Drug Product Contaminants: Part One

CPT Labs
CPT Labs

Each of the following topics will be discussed over the course of this three-part article exploring Drug Product Contaminants:

  1. Definition of a Drug Product Contaminant
  2. Types of Contaminants that are Found in Drug Products 
  3. Classification of Drug Product Chemical Contaminants and their Sources
    1. API Impurities
    2. Extractables And Leachables
    3. Supply Chain Contaminants
  4. Assembling a Complete Chemical Contaminant Profile for each Drug Product
  5. Testing Packaged Drug Products for the Presence of Profiled Chemical Contaminants

Definition of a Drug Product Contaminant

A drug product contaminant is a material, compound or organism that is found in a drug product, which was not intentionally added to that product. Drug product contaminants are generally viewed as being undesirable and objectionable.

Types of Drug Product Contaminants

Physical Contaminants

Examples: Fibers, hair, stainless steel shavings, ‘dirt’ and insect parts.

Chemical Contaminants

Examples: Benzene, Mercury, Phthalate Compounds, Catalyst and Drug Degradants.

Microbiological Contaminants

Examples:  Pathogens and Molds.

Radiological Contaminants

Examples:  Any radioactive material.

We’ll be focusing on Chemical Contaminants for this article.

Drug Product Chemical Contaminants in the Year 2022

There have been growing concerns over the increasing number of chemical contaminants being found in today’s drug products. A recent example was the discovery of benzene in aerosol OTC Sunscreen products, which resulted in high-profile product recalls in 2021.  One might argue that chemical contaminants have always been present in drug products and that the ever-increasing sensitivity of analytical instrumentation now allows for their detection and quantitation.  

Many consider the “modern era” of analytical chemistry to have begun in the 1970s with the introduction of new technology (e.g., HPLC and microprocessors) and the development of more sensitive modes of detection. The discovery of Nitrosamines and 1,4-Dioxane in cosmetic products during the late 1970s directly resulted from “modern era” advances in analytical chemistry. We can expect technological progress to continue along these lines, which could lead to the discovery of even more chemical contaminants in our drug products.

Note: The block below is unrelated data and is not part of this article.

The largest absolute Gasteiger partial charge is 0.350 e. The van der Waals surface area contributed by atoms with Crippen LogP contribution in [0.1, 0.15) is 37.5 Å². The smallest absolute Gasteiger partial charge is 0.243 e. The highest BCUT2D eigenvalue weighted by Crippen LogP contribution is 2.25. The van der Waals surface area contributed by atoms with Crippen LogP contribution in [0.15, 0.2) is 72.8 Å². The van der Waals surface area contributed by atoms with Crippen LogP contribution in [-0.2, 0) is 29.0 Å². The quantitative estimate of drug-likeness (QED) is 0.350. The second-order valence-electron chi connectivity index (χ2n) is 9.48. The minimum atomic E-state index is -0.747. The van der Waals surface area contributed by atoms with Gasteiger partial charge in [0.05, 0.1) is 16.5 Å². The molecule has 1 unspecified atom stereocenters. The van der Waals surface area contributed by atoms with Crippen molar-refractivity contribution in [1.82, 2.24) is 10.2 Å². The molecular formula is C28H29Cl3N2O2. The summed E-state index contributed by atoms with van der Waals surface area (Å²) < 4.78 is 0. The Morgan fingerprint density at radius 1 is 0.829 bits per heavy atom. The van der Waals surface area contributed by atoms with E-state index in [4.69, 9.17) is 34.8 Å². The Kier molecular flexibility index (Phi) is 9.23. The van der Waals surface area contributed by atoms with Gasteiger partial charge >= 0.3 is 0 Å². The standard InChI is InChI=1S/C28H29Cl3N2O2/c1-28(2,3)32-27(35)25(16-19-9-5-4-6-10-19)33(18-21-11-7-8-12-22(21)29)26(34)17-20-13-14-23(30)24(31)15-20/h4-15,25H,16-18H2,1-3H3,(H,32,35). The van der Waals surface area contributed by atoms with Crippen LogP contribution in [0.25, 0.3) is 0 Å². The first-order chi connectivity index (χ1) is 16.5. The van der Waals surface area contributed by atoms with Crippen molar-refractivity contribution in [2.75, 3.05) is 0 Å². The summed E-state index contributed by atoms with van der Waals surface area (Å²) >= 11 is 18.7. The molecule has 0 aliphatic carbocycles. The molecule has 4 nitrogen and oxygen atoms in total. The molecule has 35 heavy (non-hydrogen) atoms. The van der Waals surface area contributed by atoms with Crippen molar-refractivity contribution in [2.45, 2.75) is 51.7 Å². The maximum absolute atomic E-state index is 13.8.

Classification of Drug Product Chemical Contaminants

Active Pharmaceutical Ingredient (API) Impurities

Related exclusively to the API, its synthesis, processing and degradation.

Extractables and Leachables (E&Ls)

Related exclusively to plastic container/closure/delivery systems and primary container labeling systems.

(Starting in 2026, E&Ls will also relate to plastic components and systems utilized in the manufacturing and processing of drug products.)

Supply Chain Chemical Contaminants

Related exclusively to raw materials (other than APIs) and processing aids.

API Impurities

API Impurities may be divided into the following three categories of chemical contaminants:

Organic Impurities

Includes API starting materials, by-products, intermediates, degradants, reagents, ligands and organic catalysts. 

Inorganic Impurities

Includes heavy metals, other residual metals, inorganic salts, reagents, ligands, metallic catalysts and filtering aids.

Residual Solvents

Includes processing solvents.

Let CPT Assist with Your Assessment of Drug Product Chemical Contaminants

CPT’s Analytical Chemistry Lab is equipped with state-of-the-art instrumentation and staffed by a team of seasoned chemists having a wealth of experience testing for low-level chemical contaminants. Why not give us a call today so that we can begin to assist you in the testing of your raw materials and packaged drug products for expected, suspected and even unexpected contaminants?

Our facilities will be closed on Monday, May 30th in observance of Memorial Day.

Due to the forecast calling for snow and out of an abundance of caution we will be having a delayed opening tomorrow. Our facilities will now be opening at 10 AM on January 7th, 2022.